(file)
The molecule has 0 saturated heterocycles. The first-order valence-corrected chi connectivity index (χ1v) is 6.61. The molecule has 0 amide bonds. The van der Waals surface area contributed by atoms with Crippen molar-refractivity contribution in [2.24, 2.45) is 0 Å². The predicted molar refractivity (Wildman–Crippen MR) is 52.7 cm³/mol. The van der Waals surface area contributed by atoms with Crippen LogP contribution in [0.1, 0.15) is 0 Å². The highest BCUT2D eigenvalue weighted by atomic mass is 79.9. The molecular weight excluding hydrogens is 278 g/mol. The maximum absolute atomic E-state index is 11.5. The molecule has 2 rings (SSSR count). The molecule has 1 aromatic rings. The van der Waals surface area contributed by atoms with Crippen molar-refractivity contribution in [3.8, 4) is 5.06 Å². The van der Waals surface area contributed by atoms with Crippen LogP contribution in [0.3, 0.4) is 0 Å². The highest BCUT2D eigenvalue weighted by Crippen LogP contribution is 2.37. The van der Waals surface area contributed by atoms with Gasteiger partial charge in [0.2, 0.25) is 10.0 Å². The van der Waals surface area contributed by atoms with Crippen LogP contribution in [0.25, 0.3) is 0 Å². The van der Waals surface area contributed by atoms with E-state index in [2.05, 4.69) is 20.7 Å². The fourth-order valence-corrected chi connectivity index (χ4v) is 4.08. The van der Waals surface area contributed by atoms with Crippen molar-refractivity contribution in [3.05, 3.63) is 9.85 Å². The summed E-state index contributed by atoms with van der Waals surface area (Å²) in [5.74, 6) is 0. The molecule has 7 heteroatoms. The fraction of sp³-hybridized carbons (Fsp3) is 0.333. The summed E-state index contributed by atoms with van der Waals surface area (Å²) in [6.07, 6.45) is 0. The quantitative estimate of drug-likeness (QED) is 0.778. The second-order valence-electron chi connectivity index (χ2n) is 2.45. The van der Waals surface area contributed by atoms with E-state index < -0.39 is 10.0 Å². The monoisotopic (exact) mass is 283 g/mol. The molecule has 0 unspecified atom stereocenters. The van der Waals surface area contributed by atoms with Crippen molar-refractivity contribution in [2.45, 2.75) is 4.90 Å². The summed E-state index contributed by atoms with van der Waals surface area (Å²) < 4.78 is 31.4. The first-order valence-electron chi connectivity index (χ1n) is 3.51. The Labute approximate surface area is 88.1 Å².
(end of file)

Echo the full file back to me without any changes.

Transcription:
The molecule has 0 saturated heterocycles. The first-order valence-corrected chi connectivity index (χ1v) is 6.61. The molecule has 0 amide bonds. The van der Waals surface area contributed by atoms with Crippen molar-refractivity contribution in [2.24, 2.45) is 0 Å². The predicted molar refractivity (Wildman–Crippen MR) is 52.7 cm³/mol. The van der Waals surface area contributed by atoms with Crippen LogP contribution in [0.1, 0.15) is 0 Å². The highest BCUT2D eigenvalue weighted by atomic mass is 79.9. The molecular weight excluding hydrogens is 278 g/mol. The maximum absolute atomic E-state index is 11.5. The molecule has 2 rings (SSSR count). The molecule has 1 aromatic rings. The van der Waals surface area contributed by atoms with Crippen molar-refractivity contribution in [3.8, 4) is 5.06 Å². The van der Waals surface area contributed by atoms with Crippen LogP contribution in [0.3, 0.4) is 0 Å². The highest BCUT2D eigenvalue weighted by Crippen LogP contribution is 2.37. The van der Waals surface area contributed by atoms with Gasteiger partial charge in [0.2, 0.25) is 10.0 Å². The van der Waals surface area contributed by atoms with Crippen LogP contribution in [0.25, 0.3) is 0 Å². The van der Waals surface area contributed by atoms with E-state index in [2.05, 4.69) is 20.7 Å². The fourth-order valence-corrected chi connectivity index (χ4v) is 4.08. The van der Waals surface area contributed by atoms with Crippen molar-refractivity contribution in [3.05, 3.63) is 9.85 Å². The summed E-state index contributed by atoms with van der Waals surface area (Å²) in [5.74, 6) is 0. The molecule has 7 heteroatoms. The fraction of sp³-hybridized carbons (Fsp3) is 0.333. The summed E-state index contributed by atoms with van der Waals surface area (Å²) in [6.07, 6.45) is 0. The quantitative estimate of drug-likeness (QED) is 0.778. The second-order valence-electron chi connectivity index (χ2n) is 2.45. The van der Waals surface area contributed by atoms with E-state index < -0.39 is 10.0 Å². The monoisotopic (exact) mass is 283 g/mol. The molecule has 0 unspecified atom stereocenters. The van der Waals surface area contributed by atoms with Crippen molar-refractivity contribution in [2.45, 2.75) is 4.90 Å². The summed E-state index contributed by atoms with van der Waals surface area (Å²) < 4.78 is 31.4. The first-order valence-electron chi connectivity index (χ1n) is 3.51. The Labute approximate surface area is 88.1 Å².